Coos the Center of Alternative Energy Part 2
So former Cong. Bass has been hired to “smoothe the way” for Laidlaw’s plans for firing up the #11 boiler on the Burgess Pulp Mill site. Good luck Charlie!
Meanwhile 62% respond to Coos Conversations poll saying they oppose (with a good portion saying they’d leave Berlin if that plan transpires) reuse of the conversion boiler as a biomass plant. And Michael Bartoszek of Laidlaw says “unquestionably the wood basket is there” to supply his proposed plant’s 500,000 ton appetite.
Interesting stuff! But what’s the context? Is there sufficient wood in that wood basket?
Lest anyone think I’m the skunk at the picnic let me start by saying I am pro alternative energy and well planned, efficient biomass plants as a source of investment, jobs and sustainable power for the entire county. In my business it would be foolhardy not to look at $500 million in potential development as a worthy addition to the county’s economy. However, I am not supportive of: development that repeats the unreliable boom/bust economic cycles of the past; seeing unsustainable forestry prolonged in this county; inefficiency using 19th century technology when 21st technology and knowledge is available.
Let me peel back the skins of the onion a bit.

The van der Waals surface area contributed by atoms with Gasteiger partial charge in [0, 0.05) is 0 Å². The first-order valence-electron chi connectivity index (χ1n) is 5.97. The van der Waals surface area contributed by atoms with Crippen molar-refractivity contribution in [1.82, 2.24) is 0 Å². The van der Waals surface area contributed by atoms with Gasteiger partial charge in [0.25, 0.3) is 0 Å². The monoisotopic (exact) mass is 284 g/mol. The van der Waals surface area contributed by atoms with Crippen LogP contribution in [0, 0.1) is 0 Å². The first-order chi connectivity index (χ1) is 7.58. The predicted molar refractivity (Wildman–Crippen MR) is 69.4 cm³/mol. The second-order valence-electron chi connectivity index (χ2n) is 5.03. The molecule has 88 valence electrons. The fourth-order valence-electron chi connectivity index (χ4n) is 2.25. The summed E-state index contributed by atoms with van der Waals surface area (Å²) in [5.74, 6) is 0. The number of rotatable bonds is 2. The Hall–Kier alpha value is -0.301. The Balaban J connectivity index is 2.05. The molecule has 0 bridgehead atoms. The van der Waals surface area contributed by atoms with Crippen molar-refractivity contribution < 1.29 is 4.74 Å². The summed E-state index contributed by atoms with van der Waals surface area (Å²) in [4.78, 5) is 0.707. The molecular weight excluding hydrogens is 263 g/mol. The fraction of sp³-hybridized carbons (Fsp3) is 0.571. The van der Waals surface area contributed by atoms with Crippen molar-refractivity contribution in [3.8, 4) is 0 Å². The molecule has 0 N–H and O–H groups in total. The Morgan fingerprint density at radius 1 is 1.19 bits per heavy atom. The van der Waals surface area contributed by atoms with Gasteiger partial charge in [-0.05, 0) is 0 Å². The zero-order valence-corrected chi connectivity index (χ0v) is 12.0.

Last installment I wrote of stand alone biomass plants being 30% efficient. That’s fact, not fiction and it doesn’t matter who operates the plant that’s just the physical reality of steam generated electricity, 60% of the available energy in the wood chip is shed in unused steam, stack gasses and inefficiencies. Not a very good use of a finite, if not scarce, local resource. At least Laidlaw has said they are looking to co-locate an industry that can use some of their steam which makes the plant more efficient. But developers - please don’t suggest that the beneficent reason you are building these plants is to put loggers back in the woods earning a living. That’s blowing steam up my skirt and I don’t need that rush.
Ask an idled logger. There is no living to be made harvesting low-grade wood alone. Harvesting biomass for power plants is a secondary consideration for loggers mobilizing on harvesting jobs. If there are no saw logs/veneer logs, high-grade, high value wood to harvest and produce a decent return on investment no logger is going to invest $300,000 on a skidder to twitch skinny sticks of low-grade wood to fuel Laidlaw’s plant, or any other. That’s just poor economics. So please! No more impassioned pleas for “helping the poor loggers”. Come up with a sustainable plan for timber harvesting and they will be more than satisfied and able to plan their involvement in their chosen professions and quite willing to make those investments.
The larger question is what is the wood supply? Frankly no one has the irrefutable data to answer that question. There are bits and pieces of data that can help educate your guess whether the supply is sufficient but it would still be agues. So, consider this string of information.